Billie Kelpin profile image 89

We can "unlike" someone on Facebook, but how do we "un-love" someone in real life?

Assuming it is important to "un-love" a person - someone who has left you or has done something to endanger another, etc., what is the mental process of un-loving someone who may at one time been very dear to you? From watching programs like 20/20, etc, one would imagine there are many people who need this information. Perhaps it is unneccesary to "un-love" a person if you are able to compartmentalize your past life and your present life? This would be a good hub for someone to write, I think, if we, as a group, could come up with specific strategies that demonstrate this process.

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JayeWisdom profile image92

Jaye Denman (JayeWisdom) says

20 months ago
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    Paula (fpherj48) 20 months ago

    Hi Jaye-girl! Why could we not have been so wise many years ago BEFORE all the heartache came? I suspect this is the way it must be....."Happy Mother's Day!!" Peace, Paula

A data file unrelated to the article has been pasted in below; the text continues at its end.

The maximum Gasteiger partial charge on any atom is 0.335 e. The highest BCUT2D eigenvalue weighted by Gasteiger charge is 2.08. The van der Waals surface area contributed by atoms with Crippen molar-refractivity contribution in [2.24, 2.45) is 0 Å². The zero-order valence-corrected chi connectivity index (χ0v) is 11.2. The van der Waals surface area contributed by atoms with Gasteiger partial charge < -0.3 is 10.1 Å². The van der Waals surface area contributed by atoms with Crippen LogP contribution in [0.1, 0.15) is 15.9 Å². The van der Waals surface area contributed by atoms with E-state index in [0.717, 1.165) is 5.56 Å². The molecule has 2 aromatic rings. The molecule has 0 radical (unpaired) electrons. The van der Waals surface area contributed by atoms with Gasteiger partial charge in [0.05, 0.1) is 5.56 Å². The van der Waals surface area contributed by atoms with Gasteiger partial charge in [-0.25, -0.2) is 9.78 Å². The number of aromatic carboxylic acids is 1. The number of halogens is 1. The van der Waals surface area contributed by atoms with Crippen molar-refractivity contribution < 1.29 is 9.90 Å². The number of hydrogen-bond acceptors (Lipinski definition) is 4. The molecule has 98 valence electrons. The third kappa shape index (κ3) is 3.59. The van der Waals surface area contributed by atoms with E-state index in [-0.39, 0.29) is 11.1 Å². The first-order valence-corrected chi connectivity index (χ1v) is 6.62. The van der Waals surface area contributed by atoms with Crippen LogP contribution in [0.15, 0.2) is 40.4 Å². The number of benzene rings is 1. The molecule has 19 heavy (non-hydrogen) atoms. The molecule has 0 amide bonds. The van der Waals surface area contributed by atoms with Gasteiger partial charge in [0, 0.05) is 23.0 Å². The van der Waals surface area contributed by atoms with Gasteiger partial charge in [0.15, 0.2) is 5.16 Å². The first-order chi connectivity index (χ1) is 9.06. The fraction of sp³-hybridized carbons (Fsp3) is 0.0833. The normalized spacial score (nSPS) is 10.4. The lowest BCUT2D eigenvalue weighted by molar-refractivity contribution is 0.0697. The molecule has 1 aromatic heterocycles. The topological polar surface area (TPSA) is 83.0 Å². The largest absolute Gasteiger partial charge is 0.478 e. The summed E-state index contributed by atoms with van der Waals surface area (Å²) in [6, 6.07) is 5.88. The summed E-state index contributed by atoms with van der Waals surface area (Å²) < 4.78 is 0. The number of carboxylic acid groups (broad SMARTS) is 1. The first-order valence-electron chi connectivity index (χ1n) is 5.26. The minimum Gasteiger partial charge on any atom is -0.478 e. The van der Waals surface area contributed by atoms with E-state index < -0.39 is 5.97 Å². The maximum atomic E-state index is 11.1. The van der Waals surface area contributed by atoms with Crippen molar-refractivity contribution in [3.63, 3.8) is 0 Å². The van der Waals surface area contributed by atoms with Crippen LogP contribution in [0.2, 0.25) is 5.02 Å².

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fpherj48 profile image81

Paula (fpherj48) says

20 months ago
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dashingscorpio profile image82

dashingscorpio says

20 months ago
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  • Billie Kelpin profile image

    Billie Kelpin 20 months ago

    Dashing, Thanks for your response. The connection to loving yourself is a cognitive leap in my mind. You must never allow a person to treat you like a doormat, of course, but disassociating doesn't mean that you don't love the person who once was

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Amunigun Halimah says

20 months ago
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